Epidural Steroid Injections (ESI)
For over 50 years epidural steroid injections (ESI) have been used to treat pain originating in the spine (“spine pain”), neck pain extending into the shoulders or arms, or low back pain with associated hip, thigh, or leg pain. Today, ESIs have become an important part of non-surgical management of spine pain. An ESI can help relieve spine pain, often allowing you to progress with a rehabilitation program and to resume some normal activities. ESIs work by delivering steroids directly to inflamed, pain generating spine areas, decreasing the inflammation (irritation and swelling) that may be causing the pain.
What is an ESI?
An ESI is an injection that delivers steroids and/or anesthetic medicines directly into the epidural space, which is inside the spine, but just outside the dural sac that contains the spinal cord and nerves. The epidural space contains nerves, but not the spinal cord. There are substances in this space that cause nerve inflammation, leading to pain. Steroids reduce this inflammation. ESI works because it delivers medication directly to the inflamed area.
When is an ESI typically recommended?
In general, ESIs are used to help provide pain relief. Several common conditions can cause severe acute or chronic spine pain:
- Disc herniation
- Degenerative disc disease
- Spinal stenosis
For these and other conditions that can cause pain, an ESI is an effective non-surgical treatment option.
How is an ESI procedure done?
An ESI usually takes 15-30 minutes. You will lie flat on your stomach on an X-ray table. Using fluoroscopy (live X-ray), the physician guides a needle through your skin toward the epidural space, confirms its location by injection of X-ray dye, and then injects the steroid. Afterwards, you will be monitored for 15-20 minutes and then allowed to go home. Sedation is available if you are anxious or uncomfortable, but you must have someone else drive you home. You should rest the remainder of the day after the injection. You can resume activities the next day, but you must still obey any restrictions that your spine doctors have given.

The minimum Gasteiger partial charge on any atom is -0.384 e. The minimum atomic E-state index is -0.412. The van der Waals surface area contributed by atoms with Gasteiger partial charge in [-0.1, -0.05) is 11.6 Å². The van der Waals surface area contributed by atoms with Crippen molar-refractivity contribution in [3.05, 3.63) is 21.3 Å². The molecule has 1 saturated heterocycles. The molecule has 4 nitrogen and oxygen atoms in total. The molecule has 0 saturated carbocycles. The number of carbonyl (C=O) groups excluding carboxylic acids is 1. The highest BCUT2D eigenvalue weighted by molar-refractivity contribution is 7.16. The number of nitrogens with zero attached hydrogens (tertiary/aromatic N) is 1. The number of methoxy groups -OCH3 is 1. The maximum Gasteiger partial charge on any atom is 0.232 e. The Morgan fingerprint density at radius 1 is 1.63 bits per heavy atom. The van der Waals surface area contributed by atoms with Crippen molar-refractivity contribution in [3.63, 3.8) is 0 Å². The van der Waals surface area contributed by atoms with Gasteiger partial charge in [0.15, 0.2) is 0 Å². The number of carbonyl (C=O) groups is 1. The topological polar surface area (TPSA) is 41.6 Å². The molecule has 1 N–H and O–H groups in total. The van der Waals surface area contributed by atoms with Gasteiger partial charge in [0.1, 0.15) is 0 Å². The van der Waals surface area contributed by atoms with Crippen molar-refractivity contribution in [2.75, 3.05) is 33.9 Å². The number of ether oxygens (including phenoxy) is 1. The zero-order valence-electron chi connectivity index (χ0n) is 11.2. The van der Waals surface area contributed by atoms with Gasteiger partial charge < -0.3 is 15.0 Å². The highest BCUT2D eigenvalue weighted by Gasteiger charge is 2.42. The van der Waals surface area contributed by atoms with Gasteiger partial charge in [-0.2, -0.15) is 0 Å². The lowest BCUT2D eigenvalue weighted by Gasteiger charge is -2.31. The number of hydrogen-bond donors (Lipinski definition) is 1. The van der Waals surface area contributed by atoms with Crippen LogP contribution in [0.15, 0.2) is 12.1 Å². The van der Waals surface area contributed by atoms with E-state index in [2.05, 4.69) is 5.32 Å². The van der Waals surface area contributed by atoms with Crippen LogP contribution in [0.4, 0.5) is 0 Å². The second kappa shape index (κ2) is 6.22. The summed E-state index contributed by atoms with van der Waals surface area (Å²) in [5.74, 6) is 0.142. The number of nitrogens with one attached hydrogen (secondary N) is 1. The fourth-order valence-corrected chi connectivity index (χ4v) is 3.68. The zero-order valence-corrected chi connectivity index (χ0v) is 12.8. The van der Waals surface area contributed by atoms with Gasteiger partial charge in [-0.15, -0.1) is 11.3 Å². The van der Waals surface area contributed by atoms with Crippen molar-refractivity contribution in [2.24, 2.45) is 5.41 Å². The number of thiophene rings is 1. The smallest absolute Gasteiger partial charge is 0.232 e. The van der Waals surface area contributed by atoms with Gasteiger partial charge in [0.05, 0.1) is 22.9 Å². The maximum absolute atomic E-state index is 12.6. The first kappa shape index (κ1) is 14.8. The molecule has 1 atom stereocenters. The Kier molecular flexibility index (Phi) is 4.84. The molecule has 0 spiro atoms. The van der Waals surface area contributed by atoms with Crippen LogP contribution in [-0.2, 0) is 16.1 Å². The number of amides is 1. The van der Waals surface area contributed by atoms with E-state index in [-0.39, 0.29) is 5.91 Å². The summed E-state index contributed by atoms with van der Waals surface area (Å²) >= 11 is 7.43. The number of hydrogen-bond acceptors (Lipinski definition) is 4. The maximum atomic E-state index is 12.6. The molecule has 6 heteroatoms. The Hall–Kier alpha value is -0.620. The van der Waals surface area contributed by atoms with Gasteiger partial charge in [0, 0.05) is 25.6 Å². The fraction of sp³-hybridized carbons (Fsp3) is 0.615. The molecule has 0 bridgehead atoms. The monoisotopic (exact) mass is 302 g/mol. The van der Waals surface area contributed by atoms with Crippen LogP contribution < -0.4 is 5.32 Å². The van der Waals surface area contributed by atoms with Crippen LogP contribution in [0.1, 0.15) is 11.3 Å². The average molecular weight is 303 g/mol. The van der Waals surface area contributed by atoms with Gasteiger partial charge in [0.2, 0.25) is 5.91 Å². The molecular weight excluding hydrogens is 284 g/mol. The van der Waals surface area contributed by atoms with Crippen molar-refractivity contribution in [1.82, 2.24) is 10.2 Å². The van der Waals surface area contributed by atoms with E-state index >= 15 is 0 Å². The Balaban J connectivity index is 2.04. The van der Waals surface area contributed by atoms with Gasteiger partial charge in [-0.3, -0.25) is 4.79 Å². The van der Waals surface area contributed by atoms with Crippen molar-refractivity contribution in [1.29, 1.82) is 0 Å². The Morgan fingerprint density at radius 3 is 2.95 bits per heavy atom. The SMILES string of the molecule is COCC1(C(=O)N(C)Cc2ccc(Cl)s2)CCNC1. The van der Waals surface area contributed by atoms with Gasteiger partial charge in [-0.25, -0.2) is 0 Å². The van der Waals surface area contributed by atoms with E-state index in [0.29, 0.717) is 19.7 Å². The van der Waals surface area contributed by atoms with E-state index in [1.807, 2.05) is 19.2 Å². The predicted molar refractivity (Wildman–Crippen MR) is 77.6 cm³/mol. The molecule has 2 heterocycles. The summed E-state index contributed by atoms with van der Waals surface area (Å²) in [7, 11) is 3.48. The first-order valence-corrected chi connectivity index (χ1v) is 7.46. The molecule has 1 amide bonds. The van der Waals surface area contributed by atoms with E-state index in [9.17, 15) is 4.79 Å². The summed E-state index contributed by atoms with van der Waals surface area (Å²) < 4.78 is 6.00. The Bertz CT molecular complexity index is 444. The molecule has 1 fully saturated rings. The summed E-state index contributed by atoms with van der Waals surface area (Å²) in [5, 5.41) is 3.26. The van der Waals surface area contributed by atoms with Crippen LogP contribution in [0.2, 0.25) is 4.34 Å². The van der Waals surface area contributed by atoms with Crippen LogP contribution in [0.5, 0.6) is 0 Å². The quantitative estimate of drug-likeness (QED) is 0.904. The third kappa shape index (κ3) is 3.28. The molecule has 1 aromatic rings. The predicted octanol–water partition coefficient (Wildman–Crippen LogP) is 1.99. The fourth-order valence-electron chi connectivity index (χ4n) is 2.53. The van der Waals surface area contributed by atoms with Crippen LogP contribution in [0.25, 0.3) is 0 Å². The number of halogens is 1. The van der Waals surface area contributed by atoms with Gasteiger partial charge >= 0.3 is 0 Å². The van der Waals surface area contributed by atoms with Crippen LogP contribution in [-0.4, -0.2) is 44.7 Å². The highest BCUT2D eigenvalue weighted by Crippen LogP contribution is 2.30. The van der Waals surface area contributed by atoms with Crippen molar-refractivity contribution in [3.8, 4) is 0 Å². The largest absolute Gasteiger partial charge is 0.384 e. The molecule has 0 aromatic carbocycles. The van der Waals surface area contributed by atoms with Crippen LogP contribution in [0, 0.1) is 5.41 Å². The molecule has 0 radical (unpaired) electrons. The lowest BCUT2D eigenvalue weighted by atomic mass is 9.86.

What are the benefits?
The main benefit of the ESI series is a reduction in pain. ESIs relieve pain for 50-75% of patients. For maximum benefit, ESIs are usually given in a series of three injections, each separated by two or three weeks. You can make your next appointment before going home. If you do not get pain relief from the first injection, further injections may still help. Also, other types of injections, such as nerve root or facet blocks, may be tried depending on your pain and the way your spine looks on MRIs, CTs or X-rays.
What are the potential risks and side effects?
As with all invasive medical procedures, there are risks associated with ESIs. However, they are very uncommon:
- Infection - Minor infections occur in one to two percent of patients
- Bleeding - Bleeding is rare
- Nerve Damage - While extremely rare, nerve damage can occur directly from the needle, or from infection or bleeding
- Dural puncture - Occurs one-half of one percent of patients - It may cause a spinal headache that usually improves within a few days
- Paralysis - Not a risk
Temporary leg weakness, involving one or both sides, may result from the effects of an anesthetic medication if administered for low back ESIs. The risk is greater if a dural puncture occurs, or if you have had prior surgery. If you have had prior surgery, you may also notice delayed lower extremity numbness or weakness.
There are very rare side effects from the steroid medication:
- A temporary decrease in resistance to fight infection
- High blood sugar, particularly if you have diabetes
- Stomach ulcers
- Severe arthritis of the hips
- Increased blood pressure
- Transient flushing
- Increased appetite
ESIs should not be performed if you have an infection or a bleeding problem, or are pregnant (since X-rays are used). Occasionally, an MRI scan may be needed prior to the ESI to rule out certain conditions. Injections may be done, but with extreme caution, for patients with allergies to the injected solution, serious medical problems (such as congestive heart failure or uncontrolled diabetes) and those who are taking aspirin or other blood thinning drugs such as Ticlid or Plavix.
How frequently can epidural steroid injections be performed?
There is no research that gives a definite answer to this question. It is reasonable to perform up to three injections per series, with series separated by at least three months. A series of three injections is not always necessary. If one or two injections lessen your spine pain, some physicians may prefer to save the third injection for any recurrence of spine pain. Most physicians believe that a series of three injections provides the best chance for lasting relief.
- Notify the radiologist and nurse if you are allergic to X-ray dye or steroids
- Clear liquid diet starting four hours before procedure
- You must not drive after the procedure because of the effects of sedation - Please arrange for a ride home
- Please bring your spine MRI and CT scans with you if you have them